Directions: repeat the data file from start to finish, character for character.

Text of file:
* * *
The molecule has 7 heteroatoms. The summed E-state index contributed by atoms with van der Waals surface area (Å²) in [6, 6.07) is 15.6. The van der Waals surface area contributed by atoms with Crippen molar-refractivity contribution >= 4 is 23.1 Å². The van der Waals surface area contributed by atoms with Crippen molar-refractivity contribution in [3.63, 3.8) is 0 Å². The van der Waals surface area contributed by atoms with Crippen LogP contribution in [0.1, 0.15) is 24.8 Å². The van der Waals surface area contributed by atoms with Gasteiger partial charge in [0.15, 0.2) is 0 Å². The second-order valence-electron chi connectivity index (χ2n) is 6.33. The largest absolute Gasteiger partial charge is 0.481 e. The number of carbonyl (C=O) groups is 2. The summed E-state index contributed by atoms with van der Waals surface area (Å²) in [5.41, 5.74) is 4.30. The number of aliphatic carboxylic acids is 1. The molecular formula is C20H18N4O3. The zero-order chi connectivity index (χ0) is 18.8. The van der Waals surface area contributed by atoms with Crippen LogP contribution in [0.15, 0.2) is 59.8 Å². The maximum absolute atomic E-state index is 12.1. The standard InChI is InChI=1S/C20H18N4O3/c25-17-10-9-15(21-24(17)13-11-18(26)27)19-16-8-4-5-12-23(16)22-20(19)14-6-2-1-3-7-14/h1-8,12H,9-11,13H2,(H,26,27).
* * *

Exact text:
The molecule has 7 heteroatoms. The summed E-state index contributed by atoms with van der Waals surface area (Å²) in [6, 6.07) is 15.6. The van der Waals surface area contributed by atoms with Crippen molar-refractivity contribution >= 4 is 23.1 Å². The van der Waals surface area contributed by atoms with Crippen molar-refractivity contribution in [3.63, 3.8) is 0 Å². The van der Waals surface area contributed by atoms with Crippen LogP contribution in [0.1, 0.15) is 24.8 Å². The van der Waals surface area contributed by atoms with Gasteiger partial charge in [0.15, 0.2) is 0 Å². The second-order valence-electron chi connectivity index (χ2n) is 6.33. The largest absolute Gasteiger partial charge is 0.481 e. The number of carbonyl (C=O) groups is 2. The summed E-state index contributed by atoms with van der Waals surface area (Å²) in [5.41, 5.74) is 4.30. The number of aliphatic carboxylic acids is 1. The molecular formula is C20H18N4O3. The zero-order chi connectivity index (χ0) is 18.8. The van der Waals surface area contributed by atoms with Crippen LogP contribution in [0.15, 0.2) is 59.8 Å². The maximum absolute atomic E-state index is 12.1. The standard InChI is InChI=1S/C20H18N4O3/c25-17-10-9-15(21-24(17)13-11-18(26)27)19-16-8-4-5-12-23(16)22-20(19)14-6-2-1-3-7-14/h1-8,12H,9-11,13H2,(H,26,27).